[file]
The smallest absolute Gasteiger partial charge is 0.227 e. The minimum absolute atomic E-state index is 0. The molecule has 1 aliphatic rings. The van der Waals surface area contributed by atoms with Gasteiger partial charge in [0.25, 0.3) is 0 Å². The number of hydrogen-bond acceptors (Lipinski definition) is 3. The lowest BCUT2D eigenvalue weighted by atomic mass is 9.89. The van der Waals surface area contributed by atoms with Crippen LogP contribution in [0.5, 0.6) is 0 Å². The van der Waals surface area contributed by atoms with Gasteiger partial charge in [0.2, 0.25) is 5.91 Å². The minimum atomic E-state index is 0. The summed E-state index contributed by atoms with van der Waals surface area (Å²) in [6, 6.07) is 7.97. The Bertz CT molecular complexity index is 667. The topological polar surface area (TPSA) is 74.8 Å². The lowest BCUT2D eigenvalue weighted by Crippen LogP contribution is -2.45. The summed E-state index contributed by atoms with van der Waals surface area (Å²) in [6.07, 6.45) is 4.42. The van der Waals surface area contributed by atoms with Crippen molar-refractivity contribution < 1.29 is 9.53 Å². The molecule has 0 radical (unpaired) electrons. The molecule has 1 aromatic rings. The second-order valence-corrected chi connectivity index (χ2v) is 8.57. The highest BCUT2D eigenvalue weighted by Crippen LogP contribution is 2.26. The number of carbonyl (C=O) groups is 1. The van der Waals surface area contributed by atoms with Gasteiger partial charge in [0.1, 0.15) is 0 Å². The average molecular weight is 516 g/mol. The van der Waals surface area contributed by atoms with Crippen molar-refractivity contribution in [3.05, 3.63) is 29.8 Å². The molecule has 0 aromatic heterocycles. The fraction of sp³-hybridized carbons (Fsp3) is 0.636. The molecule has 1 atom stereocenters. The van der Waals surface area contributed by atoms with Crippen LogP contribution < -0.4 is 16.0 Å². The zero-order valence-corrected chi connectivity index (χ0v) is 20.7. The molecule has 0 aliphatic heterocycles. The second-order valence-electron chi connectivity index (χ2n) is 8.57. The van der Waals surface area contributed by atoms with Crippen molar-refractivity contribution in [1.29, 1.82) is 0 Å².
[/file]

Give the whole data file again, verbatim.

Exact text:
The smallest absolute Gasteiger partial charge is 0.227 e. The minimum absolute atomic E-state index is 0. The molecule has 1 aliphatic rings. The van der Waals surface area contributed by atoms with Gasteiger partial charge in [0.25, 0.3) is 0 Å². The number of hydrogen-bond acceptors (Lipinski definition) is 3. The lowest BCUT2D eigenvalue weighted by atomic mass is 9.89. The van der Waals surface area contributed by atoms with Crippen LogP contribution in [0.5, 0.6) is 0 Å². The van der Waals surface area contributed by atoms with Gasteiger partial charge in [0.2, 0.25) is 5.91 Å². The minimum atomic E-state index is 0. The summed E-state index contributed by atoms with van der Waals surface area (Å²) in [6, 6.07) is 7.97. The Bertz CT molecular complexity index is 667. The topological polar surface area (TPSA) is 74.8 Å². The lowest BCUT2D eigenvalue weighted by Crippen LogP contribution is -2.45. The summed E-state index contributed by atoms with van der Waals surface area (Å²) in [6.07, 6.45) is 4.42. The van der Waals surface area contributed by atoms with Crippen molar-refractivity contribution < 1.29 is 9.53 Å². The molecule has 0 radical (unpaired) electrons. The molecule has 1 aromatic rings. The second-order valence-corrected chi connectivity index (χ2v) is 8.57. The highest BCUT2D eigenvalue weighted by Crippen LogP contribution is 2.26. The number of carbonyl (C=O) groups is 1. The van der Waals surface area contributed by atoms with Gasteiger partial charge in [0.1, 0.15) is 0 Å². The average molecular weight is 516 g/mol. The van der Waals surface area contributed by atoms with Crippen molar-refractivity contribution in [3.05, 3.63) is 29.8 Å². The molecule has 0 aromatic heterocycles. The fraction of sp³-hybridized carbons (Fsp3) is 0.636. The molecule has 1 atom stereocenters. The van der Waals surface area contributed by atoms with Crippen LogP contribution < -0.4 is 16.0 Å². The zero-order valence-corrected chi connectivity index (χ0v) is 20.7. The molecule has 0 aliphatic heterocycles. The second-order valence-electron chi connectivity index (χ2n) is 8.57. The van der Waals surface area contributed by atoms with Crippen molar-refractivity contribution in [1.29, 1.82) is 0 Å².